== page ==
If you’re a fan of any sport, one question you will hear often is, “What team do you root for?” About 99% of sports fans have a team they root for unless you’re one of the crazy people that are emotionless when you engage in a sporting event.
The typical follow-up question is, “Why do you root for them?” For some, this is an answer as simple as “I grew up there” or “my family lives there,” but others have to tell their whole life story to pinpoint why they’re a fan of a particular team. Both of those answers are acceptable in the sports world.
One answer that is never accepted and often frowned upon is the bandwagon answer. A bandwagoner is someone who starts to root for a team whenever they start doing well; they “jump on the bandwagon.” Not only is this type of fandom rude to the fanbase that has gone through the hard times, but it also takes away from your experience as a real fan of a team.
When you are a bandwagon fan, you miss out on the opportunity to have a real connection with a team. While some may view this as a benefit and say, “I didn’t have to go through the hard times, and I get to enjoy the good parts,” you don’t enjoy them as much as a real fan. When a 10-year Golden State fan watched their team win the NBA championship in 2015, they were immensely happier than a bandwagon fan who just started rooting for the team that year. Real fans can savor the victory and relish the good times more than a bandwagon fan.
Being a real fan can also be a big source of pride. One prime example of this is the people of Boston. As one of the top sports cities in the country, you can’t think of Boston without thinking of the New England Patriots, Boston Red Sox, Boston Celtics and Boston Bruins. The city of Boston and sports are so intertwined that it’s impossible to imagine the city without sports.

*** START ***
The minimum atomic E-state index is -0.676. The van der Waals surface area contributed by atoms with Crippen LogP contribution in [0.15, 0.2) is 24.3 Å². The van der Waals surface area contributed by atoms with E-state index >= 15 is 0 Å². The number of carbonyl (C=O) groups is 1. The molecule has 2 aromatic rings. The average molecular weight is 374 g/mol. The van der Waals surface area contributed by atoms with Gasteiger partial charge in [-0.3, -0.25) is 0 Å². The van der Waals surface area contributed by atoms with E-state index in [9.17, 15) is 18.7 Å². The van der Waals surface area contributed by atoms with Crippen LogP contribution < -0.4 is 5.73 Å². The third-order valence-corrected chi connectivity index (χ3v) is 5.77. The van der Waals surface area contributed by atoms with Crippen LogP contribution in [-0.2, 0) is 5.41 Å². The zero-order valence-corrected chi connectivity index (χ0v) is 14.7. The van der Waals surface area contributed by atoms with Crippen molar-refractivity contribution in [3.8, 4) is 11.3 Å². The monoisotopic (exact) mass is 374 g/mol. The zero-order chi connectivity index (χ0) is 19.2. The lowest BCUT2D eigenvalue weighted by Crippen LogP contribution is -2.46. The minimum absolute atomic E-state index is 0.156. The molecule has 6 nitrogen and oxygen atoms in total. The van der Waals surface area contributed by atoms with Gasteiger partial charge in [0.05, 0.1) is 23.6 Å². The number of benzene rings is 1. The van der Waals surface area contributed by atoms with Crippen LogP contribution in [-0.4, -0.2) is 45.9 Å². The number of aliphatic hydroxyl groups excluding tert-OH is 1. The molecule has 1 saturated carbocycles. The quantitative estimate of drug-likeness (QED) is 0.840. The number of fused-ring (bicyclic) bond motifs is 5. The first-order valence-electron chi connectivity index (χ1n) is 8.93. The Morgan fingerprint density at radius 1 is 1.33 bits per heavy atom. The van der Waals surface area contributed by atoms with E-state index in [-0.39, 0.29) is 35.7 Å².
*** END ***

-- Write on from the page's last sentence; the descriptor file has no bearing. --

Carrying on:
When you watch any home game of professional team from Boston, you see how passionate the fans are. They arguably cheer louder than any other team’s fans (with the exception of Kansas City Chiefs fans) but also boo their own players whenever their play isn’t up to par. Boston fans are so passionate about their team that they will boo their own players because they are so invested in the team’s success. If you’re a bandwagon fan, you miss out on the passion of rooting for a team.
This connection to a team also gives you the feeling of being a part of something and can connect you to someone or something you love. Some fans have such deep roots to a team that it carries on in a family for generations. If you’re a bandwagon fan, you miss out on the connections with a team. You have trained yourself to jump to the “next best thing” and no longer get to experience the pain or the joys of rooting for a team.
If you’re a bandwagon fan, let me give you the opportunity to walk away from your history of shame. It’s OK, you’re forgiven. You can pick any team, just stick with them. It doesn’t have to be a team where you previously lived, but you should pick a team and start building a connection.